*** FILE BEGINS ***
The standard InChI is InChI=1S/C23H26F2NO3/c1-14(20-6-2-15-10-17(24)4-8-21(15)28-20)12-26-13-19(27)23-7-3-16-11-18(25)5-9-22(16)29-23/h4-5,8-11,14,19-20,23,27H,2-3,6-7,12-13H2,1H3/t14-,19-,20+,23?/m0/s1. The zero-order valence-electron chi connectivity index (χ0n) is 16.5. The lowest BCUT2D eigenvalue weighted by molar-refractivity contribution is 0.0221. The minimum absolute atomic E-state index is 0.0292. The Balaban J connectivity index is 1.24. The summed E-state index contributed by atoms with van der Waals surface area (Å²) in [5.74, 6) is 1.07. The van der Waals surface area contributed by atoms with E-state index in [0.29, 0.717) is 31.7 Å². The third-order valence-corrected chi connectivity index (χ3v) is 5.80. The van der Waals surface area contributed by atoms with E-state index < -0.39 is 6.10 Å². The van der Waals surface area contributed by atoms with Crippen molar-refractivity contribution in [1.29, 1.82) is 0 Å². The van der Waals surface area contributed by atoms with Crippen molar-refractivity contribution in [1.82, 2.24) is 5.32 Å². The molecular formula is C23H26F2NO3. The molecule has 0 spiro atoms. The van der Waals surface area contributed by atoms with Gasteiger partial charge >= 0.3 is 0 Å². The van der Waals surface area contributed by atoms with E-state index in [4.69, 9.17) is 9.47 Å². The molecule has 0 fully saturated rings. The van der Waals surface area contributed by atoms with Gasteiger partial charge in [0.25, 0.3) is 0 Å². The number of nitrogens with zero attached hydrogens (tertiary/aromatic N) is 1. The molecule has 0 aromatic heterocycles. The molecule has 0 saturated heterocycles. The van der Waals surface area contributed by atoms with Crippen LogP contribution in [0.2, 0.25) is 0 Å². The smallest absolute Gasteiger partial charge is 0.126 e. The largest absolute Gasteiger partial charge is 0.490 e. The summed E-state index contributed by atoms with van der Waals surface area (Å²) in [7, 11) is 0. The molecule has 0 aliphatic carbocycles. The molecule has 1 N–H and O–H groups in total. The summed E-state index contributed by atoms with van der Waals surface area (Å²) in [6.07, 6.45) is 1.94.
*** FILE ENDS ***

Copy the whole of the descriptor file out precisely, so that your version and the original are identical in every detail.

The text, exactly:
The standard InChI is InChI=1S/C23H26F2NO3/c1-14(20-6-2-15-10-17(24)4-8-21(15)28-20)12-26-13-19(27)23-7-3-16-11-18(25)5-9-22(16)29-23/h4-5,8-11,14,19-20,23,27H,2-3,6-7,12-13H2,1H3/t14-,19-,20+,23?/m0/s1. The zero-order valence-electron chi connectivity index (χ0n) is 16.5. The lowest BCUT2D eigenvalue weighted by molar-refractivity contribution is 0.0221. The minimum absolute atomic E-state index is 0.0292. The Balaban J connectivity index is 1.24. The summed E-state index contributed by atoms with van der Waals surface area (Å²) in [5.74, 6) is 1.07. The van der Waals surface area contributed by atoms with E-state index in [0.29, 0.717) is 31.7 Å². The third-order valence-corrected chi connectivity index (χ3v) is 5.80. The van der Waals surface area contributed by atoms with E-state index < -0.39 is 6.10 Å². The van der Waals surface area contributed by atoms with Crippen molar-refractivity contribution in [1.29, 1.82) is 0 Å². The van der Waals surface area contributed by atoms with Crippen molar-refractivity contribution in [1.82, 2.24) is 5.32 Å². The molecular formula is C23H26F2NO3. The molecule has 0 spiro atoms. The van der Waals surface area contributed by atoms with Gasteiger partial charge >= 0.3 is 0 Å². The van der Waals surface area contributed by atoms with E-state index in [4.69, 9.17) is 9.47 Å². The molecule has 0 fully saturated rings. The van der Waals surface area contributed by atoms with Gasteiger partial charge in [0.25, 0.3) is 0 Å². The number of nitrogens with zero attached hydrogens (tertiary/aromatic N) is 1. The molecule has 0 aromatic heterocycles. The molecule has 0 saturated heterocycles. The van der Waals surface area contributed by atoms with Crippen LogP contribution in [0.2, 0.25) is 0 Å². The smallest absolute Gasteiger partial charge is 0.126 e. The largest absolute Gasteiger partial charge is 0.490 e. The summed E-state index contributed by atoms with van der Waals surface area (Å²) in [7, 11) is 0. The molecule has 0 aliphatic carbocycles. The molecule has 1 N–H and O–H groups in total. The summed E-state index contributed by atoms with van der Waals surface area (Å²) in [6.07, 6.45) is 1.94.